Lady Gaga’s spirit of the wood also has an accent that makes no real sense.  Why is the sprite French? The intonations of all her lines make’s Gaga sound like she is imitating Inspector Clouseau from The Pink Panther films.

This may have some reasoning behind it but, once again, it makes no real sense for a wood demon to be of anything other than Native American descent.  After all, in that time period the main inhabitants of the “new world” were the indigenous tribes who lived there. The white settlers were very much in the minority and they mostly English, not French.

Dodgy accents aside, there was a good bit of horror in this episode.  The “pig man” appears a number of times and Denis O’Hare’s character dispatching the thing, not once but twice, was pretty impressive.  There is certainly something horrific about a man wearing a real pig’s head, complete with bristles, in just his filthy underpants.

Cricket dies. In some ways, for those who found him too much like the little rotund psychic in Poltergeist, it was a relief. Unlike Zelda Rubinstein‘s character in the other film about spirit abduction, Cricket’s motives have always been very circumspect at best.

He did, after all, ask Lee for $25 thousand to find Flora.

It was horrific to see how Cricket died. Being disemboweled is not pleasant and despite the annoyance factor of the character the punishment seems overly harsh.

Of course the southern psychic does “give” Matthew to the wood spirit as a shagging partner. He has worked out that the creature is long overdue for a little coital passion.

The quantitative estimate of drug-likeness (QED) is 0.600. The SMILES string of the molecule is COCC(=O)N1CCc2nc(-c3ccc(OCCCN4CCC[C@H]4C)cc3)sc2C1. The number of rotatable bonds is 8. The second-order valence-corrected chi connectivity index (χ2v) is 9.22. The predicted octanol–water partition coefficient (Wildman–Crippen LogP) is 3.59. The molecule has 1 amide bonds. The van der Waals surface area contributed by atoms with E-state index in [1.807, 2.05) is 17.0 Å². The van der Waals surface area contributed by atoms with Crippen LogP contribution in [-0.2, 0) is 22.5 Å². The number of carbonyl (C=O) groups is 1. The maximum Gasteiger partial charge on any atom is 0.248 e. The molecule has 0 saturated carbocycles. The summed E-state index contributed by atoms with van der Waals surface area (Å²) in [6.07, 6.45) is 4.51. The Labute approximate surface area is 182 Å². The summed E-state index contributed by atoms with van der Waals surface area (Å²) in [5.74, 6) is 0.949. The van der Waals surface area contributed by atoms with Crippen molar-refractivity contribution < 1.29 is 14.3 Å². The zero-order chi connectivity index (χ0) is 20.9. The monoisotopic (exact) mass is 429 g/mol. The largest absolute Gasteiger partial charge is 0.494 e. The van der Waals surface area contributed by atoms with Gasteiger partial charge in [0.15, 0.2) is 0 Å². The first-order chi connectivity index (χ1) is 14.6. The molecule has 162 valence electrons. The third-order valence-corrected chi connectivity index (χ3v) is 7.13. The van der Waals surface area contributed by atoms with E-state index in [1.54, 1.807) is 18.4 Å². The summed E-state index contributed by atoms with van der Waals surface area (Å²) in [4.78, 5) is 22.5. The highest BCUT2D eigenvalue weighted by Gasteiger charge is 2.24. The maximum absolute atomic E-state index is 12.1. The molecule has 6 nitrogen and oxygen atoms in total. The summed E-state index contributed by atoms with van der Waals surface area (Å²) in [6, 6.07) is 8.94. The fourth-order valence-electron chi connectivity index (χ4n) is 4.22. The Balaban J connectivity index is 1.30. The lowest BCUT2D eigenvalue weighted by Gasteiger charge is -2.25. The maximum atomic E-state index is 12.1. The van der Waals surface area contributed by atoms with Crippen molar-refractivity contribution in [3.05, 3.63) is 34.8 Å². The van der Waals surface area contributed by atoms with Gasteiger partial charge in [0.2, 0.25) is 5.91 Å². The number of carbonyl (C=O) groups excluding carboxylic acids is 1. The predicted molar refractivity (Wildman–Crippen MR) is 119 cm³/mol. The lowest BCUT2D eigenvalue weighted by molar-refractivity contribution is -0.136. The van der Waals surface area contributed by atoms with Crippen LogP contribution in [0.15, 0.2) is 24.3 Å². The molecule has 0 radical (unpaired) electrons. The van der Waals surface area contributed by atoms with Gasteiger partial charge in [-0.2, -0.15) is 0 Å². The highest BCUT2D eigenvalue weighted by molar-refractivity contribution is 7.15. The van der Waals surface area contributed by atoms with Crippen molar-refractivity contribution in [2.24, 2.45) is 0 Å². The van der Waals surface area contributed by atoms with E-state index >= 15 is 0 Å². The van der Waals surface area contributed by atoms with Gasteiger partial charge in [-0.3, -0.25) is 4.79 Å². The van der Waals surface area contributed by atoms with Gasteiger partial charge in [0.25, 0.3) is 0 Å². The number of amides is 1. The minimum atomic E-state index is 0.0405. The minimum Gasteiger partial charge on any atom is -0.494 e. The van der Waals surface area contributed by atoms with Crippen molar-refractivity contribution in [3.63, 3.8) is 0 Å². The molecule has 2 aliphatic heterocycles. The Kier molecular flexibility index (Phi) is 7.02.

Dr. Elias Cunningham, the chap from the film found in the secret room, comes back to save the day, very briefly, only to die under an onslaught of arrows from the dead Roanoke denizens.

He does, however, give a bit of backstory about the place and shows what happens to previous owners of the property. From the Cheng family to the psychotic sisters who murdered their medical charges, he provides a little history for each doomed owner.

It is Cunningham who explains that once things get to this stage, the spirits, though very corporeal, are not able to be easily defeated. In fact they cannot really be hurt at all. The Butcher and her followers are too powerful.

One thing seems clear. Whomever has professed to being powerful enough to defeat Thomasin  has died. Both Cricket and Cunningham perished after claiming they alone could stop the villagers.

It looks like Priscilla may wind up being the savior that Flora and the Millers need. The child, who was a sacrifice when Thomasin and the rest were still alive, saved Flora from The Butcher’s knife.  Could the dead youngster be the way out for the family?

American Horror Story airs Wednesdays on FX. Stop by and see what happens to this “Paranormal Witness” family next.


American Horror Story: Season 6 Chapter 1 – This Little Piggy (Review)

AHS teaser logo

Season six of American Horror Story has a different look from its predecessors. ‘Chapter 1’ takes a note from Discovery Channel’s “A Haunting.” Using the familiar recounting formula with recreations to add a bit of drama.  This open has some “piggy” overtones where a little screaming of the pigs signposts a bad times ahead.

It is also a device used by true crime show on both sides of the pond.

The show’s plot is set in the present, there are smart phones and outdoor hot tubs, although it takes place in the most rural of places. A huge house located in the middle of a South Carolina wood.

At the start of American Horror Story  Shelby and Matt recount why they left California and moved back to the east coast.  It takes a moment, even with the “Based on a true story” and “Viewer discretion advised” messages to realize the show’s format change.